The CDC has removed tens of thousands of deaths connected to C-19. Among the removed deaths are a quarter of deaths it had listed in those under 18-year-old.
The health agency made the change on the data tracker website.
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“Data on deaths were adjusted after resolving a coding logic error. This resulted in decreased death counts across all demographic categories,” the CDC says on the site.
The CDC relied on states and other jurisdictions to report C-19 deaths and shared that the data isn’t complete.
The statistics are cited by doctors and others when pushing for vaccination, and they also include figures who believe virtually all children should be vaccinated.
The CDC’s director, Rochelle Walesky, cited a tracker’s death total in November 2021 while pushing for an expert panel to advise her agency to recommend vaccination for all children from the age of five to eleven.
CDC shared that 1,755 children died due to C-19, with 851,000 others. However, now the agency has updated the numbers, stating 416 kids have died due to C-19, and 71,000 others, arriving at a total number under 780,000.
“The update is an improvement, but it’s at least the third correction to this data and still does not solve the issue. It just highlights that people have been using a flawed source of data when discussing kids and COVID,” Krohnert told The Epoch Times in an email.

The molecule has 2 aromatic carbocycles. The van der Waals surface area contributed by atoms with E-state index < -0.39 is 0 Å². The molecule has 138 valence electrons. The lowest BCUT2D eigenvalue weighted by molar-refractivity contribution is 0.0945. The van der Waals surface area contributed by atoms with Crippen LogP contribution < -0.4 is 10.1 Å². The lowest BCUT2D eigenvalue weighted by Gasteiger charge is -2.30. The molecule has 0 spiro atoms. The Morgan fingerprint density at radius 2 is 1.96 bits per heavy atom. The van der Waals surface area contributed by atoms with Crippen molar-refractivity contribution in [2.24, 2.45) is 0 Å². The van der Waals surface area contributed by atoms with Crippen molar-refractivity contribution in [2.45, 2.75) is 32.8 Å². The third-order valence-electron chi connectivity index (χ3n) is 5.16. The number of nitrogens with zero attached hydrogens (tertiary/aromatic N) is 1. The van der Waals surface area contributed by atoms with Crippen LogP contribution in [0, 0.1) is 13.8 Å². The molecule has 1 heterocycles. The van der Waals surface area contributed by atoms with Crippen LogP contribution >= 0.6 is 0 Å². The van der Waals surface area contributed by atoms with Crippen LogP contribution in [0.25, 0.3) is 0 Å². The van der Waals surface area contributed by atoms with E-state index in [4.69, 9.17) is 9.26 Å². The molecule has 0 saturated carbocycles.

Journalists and doctors cited the tracker data, and others used a tally that’s managed by the CDC’s National Center for Health Statistics, which has been described as more reliable.
The deaths in the tally include people who died with C-19 and those who died from C-19.
Some of the deaths shared by the CDC appear unrelated to C-19.
According to Dr. Alasdair Munro, the update on the tracker was great news, a clinical research fellow for pediatric infectious diseases.
Munro’s writing on social media called it “slightly worrying that this data was being used widely in the US to guide or advocate for policy.”
‘’ It’s outrageous to quietly footnote such a consequential error,” Jessica Adams, a former regulatory review officer at the Food and Drug Administration, tweeted.
“There is much complexity involved in all systems that are trying to track and summarize illness and death data, including differences in how data are collected and reported, completeness and accuracy of data, how timely data is entered into data collection systems and reported to CDC, and in the assumptions made, and procedures used to determine whether COVID-19 was the primary cause of death, a contributing cause of death, or not likely a contributing factor in someone’s death,” Glen Nowak, the former spokesperson, who is now an associate dean for research and graduate studies at the University of Georgia, told The Epoch Times in an email.
“It is thus not surprising that adjustments or revisions happen, including as a result of coding-related issues (e.g., recognizing, as more cases and information are provided, a better way to enter, analyze, and/or interpret the data existed).”